Wednesday, February 25, 2015

A Theory of Everything

"Connections"
- Outside the Desert Retreat House - 

In light of the recent Academy Awards, we recently viewed that wonderful screenplay, A Theory of Everything, a story about the life and work of the renowned physicist, Stephen Hawking. Throughout the movie Professor Hawking is depicted as a man on a passionate quest - searching to develop that one, simple yet elegant equation that can literally explain "everything." 

As I watched that movie the other day I wondered if, in fact, Professor Hawking's goal hasn't already been achieved? It seems to me that the one "theory of everything" has indeed already been articulated. 

Long ago as Jesus taught his disciples that in order to find your "self" you have to lose your "self," in order to discover your "true self," you have to abandon your "false self." Or, perhaps using more Buddhist language we might say, "in  order to find your "self" you have to lose your ego," to realize that the idea of a separated individual self is a false delusion, because in truth everything  and everyone is connected - everything and everyone all belong to one another. This is indeed the simple and elegant equation that explains everything. 

This theory of everything is not only confined to the realm of wisdom teachers or religious beliefs.  Today's contemporary physicists, neuroscientists and evolutionary biologists have all come to this same elegant, simple theory about everyone and everything: we do indeed all belong to one another in one interconnected, complex web of being. Unselfishness is innate to our biological nature, and compassion and concern for others is at the core of our essential human happiness,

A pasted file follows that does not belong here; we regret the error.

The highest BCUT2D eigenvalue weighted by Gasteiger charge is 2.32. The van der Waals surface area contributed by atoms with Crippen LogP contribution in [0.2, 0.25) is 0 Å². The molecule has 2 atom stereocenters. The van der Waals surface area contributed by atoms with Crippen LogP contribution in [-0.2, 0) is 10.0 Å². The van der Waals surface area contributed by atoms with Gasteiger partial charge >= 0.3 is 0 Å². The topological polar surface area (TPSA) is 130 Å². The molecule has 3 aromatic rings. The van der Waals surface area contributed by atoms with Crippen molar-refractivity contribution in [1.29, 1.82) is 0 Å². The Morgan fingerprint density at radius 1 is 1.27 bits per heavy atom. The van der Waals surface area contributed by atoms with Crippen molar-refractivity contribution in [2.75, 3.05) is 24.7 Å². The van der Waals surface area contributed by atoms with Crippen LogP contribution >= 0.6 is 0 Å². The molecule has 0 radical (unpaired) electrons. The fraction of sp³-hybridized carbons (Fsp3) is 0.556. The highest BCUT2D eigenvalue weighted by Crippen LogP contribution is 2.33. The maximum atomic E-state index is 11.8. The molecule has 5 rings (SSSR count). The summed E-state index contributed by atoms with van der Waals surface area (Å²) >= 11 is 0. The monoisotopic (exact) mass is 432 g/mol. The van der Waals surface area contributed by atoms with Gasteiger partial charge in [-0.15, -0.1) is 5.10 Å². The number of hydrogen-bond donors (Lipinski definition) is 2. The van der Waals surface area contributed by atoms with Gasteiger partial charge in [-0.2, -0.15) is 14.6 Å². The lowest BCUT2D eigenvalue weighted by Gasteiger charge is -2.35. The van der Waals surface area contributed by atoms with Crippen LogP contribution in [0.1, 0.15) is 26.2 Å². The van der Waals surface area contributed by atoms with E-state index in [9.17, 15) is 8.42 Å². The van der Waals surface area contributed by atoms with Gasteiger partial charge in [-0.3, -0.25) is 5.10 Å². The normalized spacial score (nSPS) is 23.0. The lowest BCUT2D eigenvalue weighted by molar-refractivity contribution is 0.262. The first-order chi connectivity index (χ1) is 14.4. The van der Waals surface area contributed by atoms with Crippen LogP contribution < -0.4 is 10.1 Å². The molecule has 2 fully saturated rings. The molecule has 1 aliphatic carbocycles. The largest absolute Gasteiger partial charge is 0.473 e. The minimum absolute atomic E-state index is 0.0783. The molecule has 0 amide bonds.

Thomas Merton puts it very simply and very elegantly:

Selflessness is my true self

The problem with this theory of everything is that it goes against the grain of almost every single thing most of us have ever been taught in a "me-first" popular culture in which ego-gratification is so highly prized.  Priest and author Richard Rohr puts it this way:

Most of humanity is so enchanted with its False (concocted) Self
that it has largely doubted and rejected - or never known - its True Self.
And so we live in anxiety and insecurity.
We have put so much time into creating it that we cannot imagine 
this False Self not being true - not being 'me.'

In one sense it's kind of scary to think that "me" is a relationship with you and with everything that is "not-me;" and once a person comes to a realization of this truth, the direction of one's life necessarily takes a sudden shift away from padding and protecting the non-existent ego toward sacrificing one's own needs on behalf of the good of others. And yet, as scary, as difficult and as countercultural as this may be, it is the path that leads to peace because it is a path that flows according to an explanation of everything. 

I am thinking about that well-known and often quoted Prayer of Saint Francis - what a beautiful, simple "equation" for explaining a theory of everything - an elegant "formula" for finding the way of peace:

Where there is hatred, let us sow love;
where there is injury, pardon;
where there is discord; union...
Grant that we may not so much seek to be consoled as to console;
to be understood as to understand;
to be loved as to love.




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